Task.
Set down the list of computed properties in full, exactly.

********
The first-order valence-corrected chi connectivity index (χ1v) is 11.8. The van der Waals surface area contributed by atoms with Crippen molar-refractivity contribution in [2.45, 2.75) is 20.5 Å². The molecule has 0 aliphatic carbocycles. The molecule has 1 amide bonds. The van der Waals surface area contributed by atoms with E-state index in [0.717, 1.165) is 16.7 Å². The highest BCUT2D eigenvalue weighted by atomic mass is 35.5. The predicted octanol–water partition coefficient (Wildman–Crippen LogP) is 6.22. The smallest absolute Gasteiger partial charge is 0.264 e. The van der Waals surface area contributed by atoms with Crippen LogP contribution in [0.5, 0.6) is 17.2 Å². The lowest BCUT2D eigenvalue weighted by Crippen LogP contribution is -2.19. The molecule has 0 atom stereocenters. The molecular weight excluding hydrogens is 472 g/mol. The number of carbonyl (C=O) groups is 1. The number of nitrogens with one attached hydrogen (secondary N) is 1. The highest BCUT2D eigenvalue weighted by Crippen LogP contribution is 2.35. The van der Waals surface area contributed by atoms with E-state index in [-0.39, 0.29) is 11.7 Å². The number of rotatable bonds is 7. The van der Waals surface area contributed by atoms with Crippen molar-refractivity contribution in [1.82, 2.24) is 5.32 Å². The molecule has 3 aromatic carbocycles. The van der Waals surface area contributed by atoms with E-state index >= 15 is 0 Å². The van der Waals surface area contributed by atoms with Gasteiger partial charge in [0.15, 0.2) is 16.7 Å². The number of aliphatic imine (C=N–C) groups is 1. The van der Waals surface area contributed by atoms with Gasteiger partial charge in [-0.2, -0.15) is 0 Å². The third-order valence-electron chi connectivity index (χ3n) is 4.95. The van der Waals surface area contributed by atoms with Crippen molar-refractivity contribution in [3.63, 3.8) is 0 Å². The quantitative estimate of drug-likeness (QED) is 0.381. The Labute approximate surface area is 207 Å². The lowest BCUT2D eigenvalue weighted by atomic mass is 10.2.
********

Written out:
The first-order valence-corrected chi connectivity index (χ1v) is 11.8. The van der Waals surface area contributed by atoms with Crippen molar-refractivity contribution in [2.45, 2.75) is 20.5 Å². The molecule has 0 aliphatic carbocycles. The molecule has 1 amide bonds. The van der Waals surface area contributed by atoms with E-state index in [0.717, 1.165) is 16.7 Å². The highest BCUT2D eigenvalue weighted by atomic mass is 35.5. The predicted octanol–water partition coefficient (Wildman–Crippen LogP) is 6.22. The smallest absolute Gasteiger partial charge is 0.264 e. The van der Waals surface area contributed by atoms with Crippen LogP contribution in [0.5, 0.6) is 17.2 Å². The lowest BCUT2D eigenvalue weighted by Crippen LogP contribution is -2.19. The molecule has 0 atom stereocenters. The molecular weight excluding hydrogens is 472 g/mol. The number of carbonyl (C=O) groups is 1. The number of nitrogens with one attached hydrogen (secondary N) is 1. The highest BCUT2D eigenvalue weighted by Crippen LogP contribution is 2.35. The van der Waals surface area contributed by atoms with E-state index in [-0.39, 0.29) is 11.7 Å². The number of rotatable bonds is 7. The van der Waals surface area contributed by atoms with Crippen molar-refractivity contribution in [1.82, 2.24) is 5.32 Å². The molecule has 3 aromatic carbocycles. The van der Waals surface area contributed by atoms with E-state index >= 15 is 0 Å². The van der Waals surface area contributed by atoms with Gasteiger partial charge in [0.15, 0.2) is 16.7 Å². The number of aliphatic imine (C=N–C) groups is 1. The van der Waals surface area contributed by atoms with Gasteiger partial charge in [-0.2, -0.15) is 0 Å². The third-order valence-electron chi connectivity index (χ3n) is 4.95. The van der Waals surface area contributed by atoms with Crippen molar-refractivity contribution in [3.63, 3.8) is 0 Å². The quantitative estimate of drug-likeness (QED) is 0.381. The Labute approximate surface area is 207 Å². The lowest BCUT2D eigenvalue weighted by atomic mass is 10.2.